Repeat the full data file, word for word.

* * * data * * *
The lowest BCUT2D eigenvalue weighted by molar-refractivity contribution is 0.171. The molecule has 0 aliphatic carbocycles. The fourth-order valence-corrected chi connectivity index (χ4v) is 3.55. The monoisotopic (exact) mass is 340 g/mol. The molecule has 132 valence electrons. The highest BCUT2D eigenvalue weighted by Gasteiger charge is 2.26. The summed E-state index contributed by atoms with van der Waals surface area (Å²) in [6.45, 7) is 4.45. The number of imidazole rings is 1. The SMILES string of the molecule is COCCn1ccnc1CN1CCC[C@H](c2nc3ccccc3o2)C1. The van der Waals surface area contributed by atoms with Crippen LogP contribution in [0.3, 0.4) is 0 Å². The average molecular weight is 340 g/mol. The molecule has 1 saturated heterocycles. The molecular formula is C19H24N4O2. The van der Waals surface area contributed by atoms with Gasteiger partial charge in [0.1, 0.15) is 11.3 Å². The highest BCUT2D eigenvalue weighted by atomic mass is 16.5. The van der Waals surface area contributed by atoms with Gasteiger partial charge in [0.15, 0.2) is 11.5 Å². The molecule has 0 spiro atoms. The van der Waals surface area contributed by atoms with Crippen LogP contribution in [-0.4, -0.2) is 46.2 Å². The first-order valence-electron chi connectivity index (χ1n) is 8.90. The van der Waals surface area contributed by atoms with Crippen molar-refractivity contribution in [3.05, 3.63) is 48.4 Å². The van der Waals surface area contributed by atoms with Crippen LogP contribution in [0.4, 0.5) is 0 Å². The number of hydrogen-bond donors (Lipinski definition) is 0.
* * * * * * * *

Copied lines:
The lowest BCUT2D eigenvalue weighted by molar-refractivity contribution is 0.171. The molecule has 0 aliphatic carbocycles. The fourth-order valence-corrected chi connectivity index (χ4v) is 3.55. The monoisotopic (exact) mass is 340 g/mol. The molecule has 132 valence electrons. The highest BCUT2D eigenvalue weighted by Gasteiger charge is 2.26. The summed E-state index contributed by atoms with van der Waals surface area (Å²) in [6.45, 7) is 4.45. The number of imidazole rings is 1. The SMILES string of the molecule is COCCn1ccnc1CN1CCC[C@H](c2nc3ccccc3o2)C1. The van der Waals surface area contributed by atoms with Crippen LogP contribution in [0.3, 0.4) is 0 Å². The average molecular weight is 340 g/mol. The molecule has 1 saturated heterocycles. The molecular formula is C19H24N4O2. The van der Waals surface area contributed by atoms with Gasteiger partial charge in [0.1, 0.15) is 11.3 Å². The highest BCUT2D eigenvalue weighted by atomic mass is 16.5. The van der Waals surface area contributed by atoms with Gasteiger partial charge in [0.15, 0.2) is 11.5 Å². The molecule has 0 spiro atoms. The van der Waals surface area contributed by atoms with Crippen LogP contribution in [-0.4, -0.2) is 46.2 Å². The first-order valence-electron chi connectivity index (χ1n) is 8.90. The van der Waals surface area contributed by atoms with Crippen molar-refractivity contribution in [3.05, 3.63) is 48.4 Å². The van der Waals surface area contributed by atoms with Crippen LogP contribution in [0.4, 0.5) is 0 Å². The number of hydrogen-bond donors (Lipinski definition) is 0.